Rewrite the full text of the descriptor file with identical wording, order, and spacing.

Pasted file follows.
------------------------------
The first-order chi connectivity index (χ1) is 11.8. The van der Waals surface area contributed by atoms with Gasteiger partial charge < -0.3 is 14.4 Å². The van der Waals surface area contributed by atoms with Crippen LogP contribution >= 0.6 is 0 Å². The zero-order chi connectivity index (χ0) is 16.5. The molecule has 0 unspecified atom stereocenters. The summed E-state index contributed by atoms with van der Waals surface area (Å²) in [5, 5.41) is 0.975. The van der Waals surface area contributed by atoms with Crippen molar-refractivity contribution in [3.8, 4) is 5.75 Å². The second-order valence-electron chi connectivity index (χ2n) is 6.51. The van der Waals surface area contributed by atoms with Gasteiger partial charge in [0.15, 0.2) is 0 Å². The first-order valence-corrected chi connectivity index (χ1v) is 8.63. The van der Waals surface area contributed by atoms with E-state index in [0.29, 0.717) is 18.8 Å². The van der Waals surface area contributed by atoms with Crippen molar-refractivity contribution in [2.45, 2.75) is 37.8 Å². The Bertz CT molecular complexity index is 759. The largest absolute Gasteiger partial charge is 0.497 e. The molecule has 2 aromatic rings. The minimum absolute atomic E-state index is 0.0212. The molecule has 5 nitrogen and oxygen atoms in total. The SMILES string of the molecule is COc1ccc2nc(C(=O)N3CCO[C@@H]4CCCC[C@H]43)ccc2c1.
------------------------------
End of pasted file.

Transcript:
The first-order chi connectivity index (χ1) is 11.8. The van der Waals surface area contributed by atoms with Gasteiger partial charge < -0.3 is 14.4 Å². The van der Waals surface area contributed by atoms with Crippen LogP contribution >= 0.6 is 0 Å². The zero-order chi connectivity index (χ0) is 16.5. The molecule has 0 unspecified atom stereocenters. The summed E-state index contributed by atoms with van der Waals surface area (Å²) in [5, 5.41) is 0.975. The van der Waals surface area contributed by atoms with Crippen molar-refractivity contribution in [3.8, 4) is 5.75 Å². The second-order valence-electron chi connectivity index (χ2n) is 6.51. The van der Waals surface area contributed by atoms with Gasteiger partial charge in [0.15, 0.2) is 0 Å². The first-order valence-corrected chi connectivity index (χ1v) is 8.63. The van der Waals surface area contributed by atoms with E-state index in [0.29, 0.717) is 18.8 Å². The van der Waals surface area contributed by atoms with Crippen molar-refractivity contribution in [2.45, 2.75) is 37.8 Å². The Bertz CT molecular complexity index is 759. The largest absolute Gasteiger partial charge is 0.497 e. The molecule has 2 aromatic rings. The minimum absolute atomic E-state index is 0.0212. The molecule has 5 nitrogen and oxygen atoms in total. The SMILES string of the molecule is COc1ccc2nc(C(=O)N3CCO[C@@H]4CCCC[C@H]43)ccc2c1.